Fred Fidler sat quietly on the bleachers of the Wilson Center YMCA, resting from the basketball games he plays daily at 6 a.m. before going to work.
The sweaty players around him tease Fidler about his game, then admit he's their motivation.
That's because Fidler, a ceramics engineer at Thermal Ceramics, is 62 years old.
"I want to be like Fred when I'm that age," said the Rev. Otis Moss, 33, who said he and friend the Rev. Martris Mims, 33, are in awe watching Fidler play each morning.
"He's in great shape," Mims said. "He comes every day and plays - hard!"
Fidler, of Evans, plays full and half court, running all over the court, snatching rebounds, guarding, blocking and taking jump shots and layups.
Fred Fidler, 62, plays basketball at the Wilson Center YMCA each morning beginning at 6 o'clock.
Photo by C. Samanta McKevie
"I was amazed. I didn't know he was that old. His skill and his ability to get up and down the court is phenomenal," said Keenan Johnson, 26.
"The youngest player out here is 18, so that's a 44-year spread," Fidler said.
The wide age span is why he's been playing at 6 a.m. at the Y for almost 12 years.
"At that time, it's not dominated by 18-year-olds," Fidler said.
"I can't play with 18- and 20-year-olds. They can get me. But I can hang with the 30-somethings."
"I've never been normal," he said. "I have an unusual job, an unusual hobby for my age. Being normal is not fun."
Being physically fit doesn't hurt, but it's not because of some strict diet. Fidler said he eats a variety of things.
"I eat enough of the good and work off enough of the bad," he said.
Fidler doesn't attribute his athletic abilities to his diet. He said not having had any major injuries and having a place to play and an understanding family have been factors.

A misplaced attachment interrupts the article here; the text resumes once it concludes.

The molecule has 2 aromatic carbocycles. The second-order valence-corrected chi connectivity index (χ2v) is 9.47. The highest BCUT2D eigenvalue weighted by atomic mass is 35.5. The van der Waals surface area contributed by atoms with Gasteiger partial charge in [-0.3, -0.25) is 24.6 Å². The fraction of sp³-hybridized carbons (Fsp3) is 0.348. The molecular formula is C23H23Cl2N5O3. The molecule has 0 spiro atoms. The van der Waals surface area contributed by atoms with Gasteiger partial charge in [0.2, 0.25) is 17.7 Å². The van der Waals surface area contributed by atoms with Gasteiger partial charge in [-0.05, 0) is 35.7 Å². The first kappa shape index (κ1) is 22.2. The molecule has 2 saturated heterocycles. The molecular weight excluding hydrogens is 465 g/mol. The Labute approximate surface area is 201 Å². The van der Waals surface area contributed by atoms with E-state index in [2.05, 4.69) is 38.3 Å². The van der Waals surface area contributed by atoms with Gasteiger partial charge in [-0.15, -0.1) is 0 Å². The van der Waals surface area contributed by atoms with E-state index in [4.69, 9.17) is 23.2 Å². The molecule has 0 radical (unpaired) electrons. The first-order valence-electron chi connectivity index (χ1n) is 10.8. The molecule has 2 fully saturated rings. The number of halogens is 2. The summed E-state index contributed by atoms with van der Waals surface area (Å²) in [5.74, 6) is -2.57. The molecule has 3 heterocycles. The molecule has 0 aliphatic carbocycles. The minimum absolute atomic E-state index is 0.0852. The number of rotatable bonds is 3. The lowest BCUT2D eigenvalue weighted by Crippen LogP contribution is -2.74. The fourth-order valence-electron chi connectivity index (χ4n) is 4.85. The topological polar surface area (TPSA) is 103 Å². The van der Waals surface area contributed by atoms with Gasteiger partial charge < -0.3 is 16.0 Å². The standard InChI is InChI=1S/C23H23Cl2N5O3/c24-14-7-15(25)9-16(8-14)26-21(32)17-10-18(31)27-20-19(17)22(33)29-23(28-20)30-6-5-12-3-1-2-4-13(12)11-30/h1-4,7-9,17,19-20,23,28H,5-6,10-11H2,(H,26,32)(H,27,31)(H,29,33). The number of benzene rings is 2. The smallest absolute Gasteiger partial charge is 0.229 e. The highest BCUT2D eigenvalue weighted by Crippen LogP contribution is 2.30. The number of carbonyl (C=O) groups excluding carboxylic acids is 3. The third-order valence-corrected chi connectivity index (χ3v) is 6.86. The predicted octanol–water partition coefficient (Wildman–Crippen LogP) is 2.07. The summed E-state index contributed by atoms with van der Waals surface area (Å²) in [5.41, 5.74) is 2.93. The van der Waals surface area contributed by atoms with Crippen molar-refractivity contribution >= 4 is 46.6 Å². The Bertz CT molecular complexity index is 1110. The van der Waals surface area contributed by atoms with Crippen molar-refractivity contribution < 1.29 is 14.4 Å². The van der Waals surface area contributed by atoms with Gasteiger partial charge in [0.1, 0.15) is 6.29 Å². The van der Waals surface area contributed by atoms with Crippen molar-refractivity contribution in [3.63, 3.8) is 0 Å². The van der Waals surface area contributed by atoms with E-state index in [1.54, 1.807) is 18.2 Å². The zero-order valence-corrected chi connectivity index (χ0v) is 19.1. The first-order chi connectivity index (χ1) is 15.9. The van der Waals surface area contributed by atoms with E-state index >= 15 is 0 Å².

He said he stopped playing for a year and a half in his early 30s, but the mere thought of how painful it felt to start back was enough to keep him from stopping again.
And though the younger guys think he's a superb player, he said he's not always convinced these days. He said that somewhere between 46 and 62, his body slowed down.
"It's a bittersweet, but frustrating experience because you can't do things you used to do," Fidler said.
"Your hands don't always do what you tell them, shots you used to be able to take, now the hole closes before you can get to it," he said.
But, Fidler said, old age has its advantages when new, youthful players underestimate him and he's able to make some commendable plays.
"Sometimes I get a break from younger guys who are overconfident about playing an old guy," he said.
But he's earned respect from the players. When they are picking their teams, Fidler is always one of the first chosen. It's this teamwork and camaraderie that he loves.
He said football is his favorite sport, and when he played high-school football, his coach made him run track, which didn't have the teamwork qualities he treasures.
"It's just running. The others are games. I like games," Fidler said.
"I don't know much about all these guys here, where they work, what they do, or their last names," he said.
"But when we're out there on that court, we all have one thing in common, and that's the great thing about sports."
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